Home EditorialGuest Analysis 2023 Elections and the Dangers of Violence …In Africa

2023 Elections and the Dangers of Violence …In Africa

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In Africa, this year, there would be a total of more than 10 general elections in countries across the continent, particularly Sierra Leone in June, Sudan in July, Zimbabwe in July, Liberia in October, Gabon in October, Democratic Republic of Congo (DRC) in December but Nigeria’s general election, the seventh in the cycle since the country’ return to civilian rule in 1999 is the bellwether election. Given Nigeria’s leadership position in the continent, the country’s population which grants it many automatic advantages from market to political leverage, and that makes it clearly an election that both the local and the international community must worry about.

Whatever happens in Nigeria’s elections, this month till March 11, 2023 and thereafter could have implications for the stability of the West African sub-region, and by extension, Africa. The big problem that the international community faces is that major stakeholders in the Nigerian election do not care. They think only of their individual and group, party ambitions. They can’t be bothered by any big picture about Nigeria’s role or place in the world. They are not interested in the country. They just want to win. It is a dangerous scenario, and that is why the grammar of politics in Nigeria has been coloured, characterized, determined by vitriol, hate as well as religious and ethnic extremism.


People that we consider otherwise sensible, at least on the surface of it, and going by their antecedents, have been threatening that they will either commit suicide or burn down the country’s roof if their principal does not win because it is their candidate’s turn to run the country. That is not democracy, that is psychosis, and no country should be subjected to such end-game. Who are those scallywags who have appropriated unto themselves the right to dictate who the identity of the next Nigerian President must be? This is majorly the substance of political conversation in Nigeria today. Nobody must be allowed to do that. The people of Nigeria, the 93.4 million voters who are registered for the 2023 general election must be allowed to exercise their franchise and choose feely and wisely, without let or hindrance.


Those who claim that they will commit suicide if their candidate fails, should please go ahead and do so, having chosen to die in other people’s war, but they must be reminded ahead of the fact, that here in Nigeria, it is a felony to attempt suicide and fail at it.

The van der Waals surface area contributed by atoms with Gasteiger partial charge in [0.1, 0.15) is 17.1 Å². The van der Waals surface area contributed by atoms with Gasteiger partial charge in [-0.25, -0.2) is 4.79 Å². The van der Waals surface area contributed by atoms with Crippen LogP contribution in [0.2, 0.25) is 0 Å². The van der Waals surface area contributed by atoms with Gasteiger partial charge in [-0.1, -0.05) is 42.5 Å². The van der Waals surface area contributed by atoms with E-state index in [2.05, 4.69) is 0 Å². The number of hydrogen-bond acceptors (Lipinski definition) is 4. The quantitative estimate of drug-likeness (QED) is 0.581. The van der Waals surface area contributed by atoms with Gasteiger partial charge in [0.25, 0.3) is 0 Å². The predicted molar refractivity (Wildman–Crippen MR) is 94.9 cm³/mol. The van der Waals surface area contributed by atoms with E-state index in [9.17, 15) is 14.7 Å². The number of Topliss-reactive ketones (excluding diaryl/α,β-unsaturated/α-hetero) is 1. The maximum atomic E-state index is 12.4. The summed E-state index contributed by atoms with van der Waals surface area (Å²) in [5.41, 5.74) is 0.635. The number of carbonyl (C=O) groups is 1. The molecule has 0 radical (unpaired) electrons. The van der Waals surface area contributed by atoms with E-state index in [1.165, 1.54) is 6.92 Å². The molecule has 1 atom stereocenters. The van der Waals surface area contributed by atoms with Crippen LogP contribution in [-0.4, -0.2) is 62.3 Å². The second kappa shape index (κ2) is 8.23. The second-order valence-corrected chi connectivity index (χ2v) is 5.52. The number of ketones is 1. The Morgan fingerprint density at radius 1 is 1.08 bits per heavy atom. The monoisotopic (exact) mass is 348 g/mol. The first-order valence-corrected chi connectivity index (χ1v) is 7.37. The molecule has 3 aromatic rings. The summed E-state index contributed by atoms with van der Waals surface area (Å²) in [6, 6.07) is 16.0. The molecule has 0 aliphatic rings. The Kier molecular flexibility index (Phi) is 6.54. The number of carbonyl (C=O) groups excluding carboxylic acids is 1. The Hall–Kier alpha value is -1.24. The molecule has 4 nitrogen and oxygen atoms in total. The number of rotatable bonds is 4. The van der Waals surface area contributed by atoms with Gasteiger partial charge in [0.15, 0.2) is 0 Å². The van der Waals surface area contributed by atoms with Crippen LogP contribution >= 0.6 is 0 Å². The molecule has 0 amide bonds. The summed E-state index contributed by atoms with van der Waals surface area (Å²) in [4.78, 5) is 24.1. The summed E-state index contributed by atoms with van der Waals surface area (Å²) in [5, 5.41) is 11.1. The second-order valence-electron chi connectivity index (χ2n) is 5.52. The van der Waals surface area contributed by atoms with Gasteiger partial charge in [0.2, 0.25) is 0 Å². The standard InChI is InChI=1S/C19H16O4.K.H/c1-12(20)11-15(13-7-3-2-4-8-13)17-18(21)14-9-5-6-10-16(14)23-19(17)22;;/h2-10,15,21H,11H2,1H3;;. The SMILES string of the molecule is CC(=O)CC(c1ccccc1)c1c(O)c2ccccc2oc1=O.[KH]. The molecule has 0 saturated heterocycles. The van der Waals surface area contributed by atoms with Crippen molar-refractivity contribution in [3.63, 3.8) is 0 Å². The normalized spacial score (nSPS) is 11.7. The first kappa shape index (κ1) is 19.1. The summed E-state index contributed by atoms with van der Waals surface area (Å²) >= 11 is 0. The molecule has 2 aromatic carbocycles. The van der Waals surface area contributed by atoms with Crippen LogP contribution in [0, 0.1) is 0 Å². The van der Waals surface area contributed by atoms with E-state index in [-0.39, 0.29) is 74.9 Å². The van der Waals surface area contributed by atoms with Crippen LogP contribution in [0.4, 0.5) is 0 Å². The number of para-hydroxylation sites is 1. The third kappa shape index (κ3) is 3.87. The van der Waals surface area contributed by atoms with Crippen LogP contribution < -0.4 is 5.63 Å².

If you want to die because Atiku or Tinubu or Peter Obi or Kwankwaso or any other Presidential candidate does not win, please go ahead and harvest your idiocy. Under section 327 of the Criminal Code, (applicable in Southern Nigeria), it is stated clearly that “Any person who attempts to kill himself is guilty of a misdemeanor, and is liable to imprisonment for one year.” This is on all fours with Section 231 of the Penal code, applicable to Northern Nigeria. It is important therefore that as Dele Farotimi, lawyer and activist, has pointed out in a book of the same title, “nobody should die in their war” that is – nobody should lose their lives because politicians simply want to realize their personal ambitions, the same politicians who want other people’s children to die while they have all taken theirs to safe havens in different parts of the world, the same politicians who are using Nigeria to play games, indeed the same politicians who do not care whether you live or die.


The big caveat, as Nigeria goes to the polls on February 25, 11 days from today, is: voter beware! It must be possible for every voter to go to the polls on election day and vote freely. Over the weekend, two incidents occurred that should attract attention and concern. In Eti-Osa Local Government Area of Lagos State, a certain traditional ruler in Igbara community reportedly summoned a meeting of about 60 persons from the community where he told them that every member of the community must vote for “our party”.

He directed further, that voters must take pictures of their ballot papers to show compliance, otherwise they would have problems within the community after the election. It was an open threat, no holds barred. The Baale, as such persons are called, even asked the members in attendance to show their Permanent Voters’ Cards. Out of 60 persons, 20 had their PVCs. Notwithstanding, he warned the 20 persons that nobody in the community would be allowed to jeopardize his own future and the future of his children by failing to follow his directive.